Award Date

August 2023

Degree Type


Degree Name

Doctor of Philosophy (PhD)



First Committee Member

Hyunhwa Lee

Second Committee Member

Du Feng

Third Committee Member

Rebecca Benfield

Fourth Committee Member

Lela Rankin Williams

Fifth Committee Member

Peter Gray

Number of Pages



Babywearing is the practice of carrying an infant in a baby carrier close to the body. It provides an environment that allows the bodies of the parent and infant to be close together. The closeness of parent and infant improves the well-being and coregulation of the parent and infant, which could be estimated with heart rate (HR). Few studies have examined mother-infant dyads, but even fewer have examined father-infant dyads. This study examined mother-infant and father-infant dyads, especially for infants with neonatal abstinence syndrome (NAS). The significance of studying babywearing in this vulnerable population is that if babywearing is associated with a decrease in HR, it would indicate a possible decrease in distress among infants with NAS. Babywearing would benefit the infant and possibly the parent through autonomic coregulation, improving their well-being.Autonomic coregulation occurs when the parent and infant coregulate through their behaviors (e.g., emotional communication), influencing the autonomic nervous system. Per the Calming Cycle Theory, autonomic coregulation and emotional connection are influenced by emotional communication between the parent and infant (e.g., eye contact, listening, vocalization, or facial expressiveness). Babywearing facilitates emotional communication by providing an environment where the parent's and infant's bodies are near each other. This nearness allows the infant and parent to respond readily to each other's emotional cues. Insight into autonomic coregulation can be seen through heart rate, as the autonomic nervous system controls the heartbeats from the sinoatrial node. Therefore, babywearing may improve autonomic coregulation and emotional connection simultaneously because it provides a condition that facilitates the behaviors found in emotional communication. This study examined the influence of babywearing on the heart rate (HR) of infants with NAS and their parents, using the Calming Cycle Theory as the framework, where autonomic coregulation was examined through HR. The research question explored was: Does babywearing influence parents' and infant's HRs (PHR and IHR)? The aims of this proposal examined the influence of babywearing on PHR and IHR, the correlation between PHR and IHR, and the association between parents' gender on PHR and IHR. Secondary data analysis was completed using the Newborn Wellness and Attachment Study data (PI: Rankin). Statistical analysis was conducted using HLM 8 and SPSS. Mixed model analyses and Pearson correlation coefficient analyses were conducted to examine these hypotheses. Although the results of the analyses did not support any of the hypotheses in the expected direction, there were two statistically significant findings. PHR increased during babywearing when examining parents with their infant who was not medicated, and mother's HR and IHR had the strongest correlation during babywearing. The significant finding in the mother-infant dyad during babywearing indicates that autonomic coregulation may be at work, supporting the Calming Cycle Theory. A significant correlation was found between PHR and IHR during babywearing for the mother-infant dyad. Based on this study, babywearing may be a remarkable nonpharmacological intervention for infants with NAS and their parents to improve the autonomic coregulation between the dyads. However, further research is needed to examine the effects of babywearing on autonomic coregulation.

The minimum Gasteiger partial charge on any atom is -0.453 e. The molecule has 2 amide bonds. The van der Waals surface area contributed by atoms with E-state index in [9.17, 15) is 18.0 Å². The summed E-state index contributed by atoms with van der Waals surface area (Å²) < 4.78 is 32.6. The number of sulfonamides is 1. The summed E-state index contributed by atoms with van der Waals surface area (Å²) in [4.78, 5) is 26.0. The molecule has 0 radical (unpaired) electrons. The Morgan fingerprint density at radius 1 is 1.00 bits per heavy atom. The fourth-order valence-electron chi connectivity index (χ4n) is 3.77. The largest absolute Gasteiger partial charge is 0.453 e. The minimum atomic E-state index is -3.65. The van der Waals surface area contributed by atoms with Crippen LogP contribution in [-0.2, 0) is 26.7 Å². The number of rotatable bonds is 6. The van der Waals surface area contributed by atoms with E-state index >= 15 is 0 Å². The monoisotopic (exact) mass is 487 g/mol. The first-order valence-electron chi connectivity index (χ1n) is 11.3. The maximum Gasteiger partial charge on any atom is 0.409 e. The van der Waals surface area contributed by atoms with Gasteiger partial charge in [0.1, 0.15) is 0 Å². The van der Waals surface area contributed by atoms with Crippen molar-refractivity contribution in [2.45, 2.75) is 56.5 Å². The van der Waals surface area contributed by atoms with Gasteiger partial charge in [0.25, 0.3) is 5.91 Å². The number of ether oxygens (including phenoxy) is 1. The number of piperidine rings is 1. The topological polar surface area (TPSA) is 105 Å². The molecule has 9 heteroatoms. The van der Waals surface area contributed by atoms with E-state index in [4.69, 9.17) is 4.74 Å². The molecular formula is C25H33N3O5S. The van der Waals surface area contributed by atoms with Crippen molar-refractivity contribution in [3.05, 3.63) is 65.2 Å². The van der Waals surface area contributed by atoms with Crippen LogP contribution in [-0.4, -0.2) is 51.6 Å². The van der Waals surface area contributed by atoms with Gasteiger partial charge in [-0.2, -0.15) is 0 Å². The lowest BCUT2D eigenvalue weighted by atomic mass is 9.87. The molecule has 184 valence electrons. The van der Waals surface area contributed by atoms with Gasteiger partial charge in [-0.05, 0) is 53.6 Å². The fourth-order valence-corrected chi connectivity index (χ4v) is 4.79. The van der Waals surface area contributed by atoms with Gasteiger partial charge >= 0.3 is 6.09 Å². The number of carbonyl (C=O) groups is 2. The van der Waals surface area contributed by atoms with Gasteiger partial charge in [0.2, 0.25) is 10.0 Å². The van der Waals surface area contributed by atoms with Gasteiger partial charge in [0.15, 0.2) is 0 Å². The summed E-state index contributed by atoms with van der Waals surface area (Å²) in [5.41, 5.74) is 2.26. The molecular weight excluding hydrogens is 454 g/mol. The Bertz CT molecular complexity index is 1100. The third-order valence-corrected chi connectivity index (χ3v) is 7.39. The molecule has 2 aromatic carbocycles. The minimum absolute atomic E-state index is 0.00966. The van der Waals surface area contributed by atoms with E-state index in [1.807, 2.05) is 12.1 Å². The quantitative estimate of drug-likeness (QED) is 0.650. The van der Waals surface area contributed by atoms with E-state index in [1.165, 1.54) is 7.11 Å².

Babywearing; NAS; NICU



Degree Grantor

University of Nevada, Las Vegas




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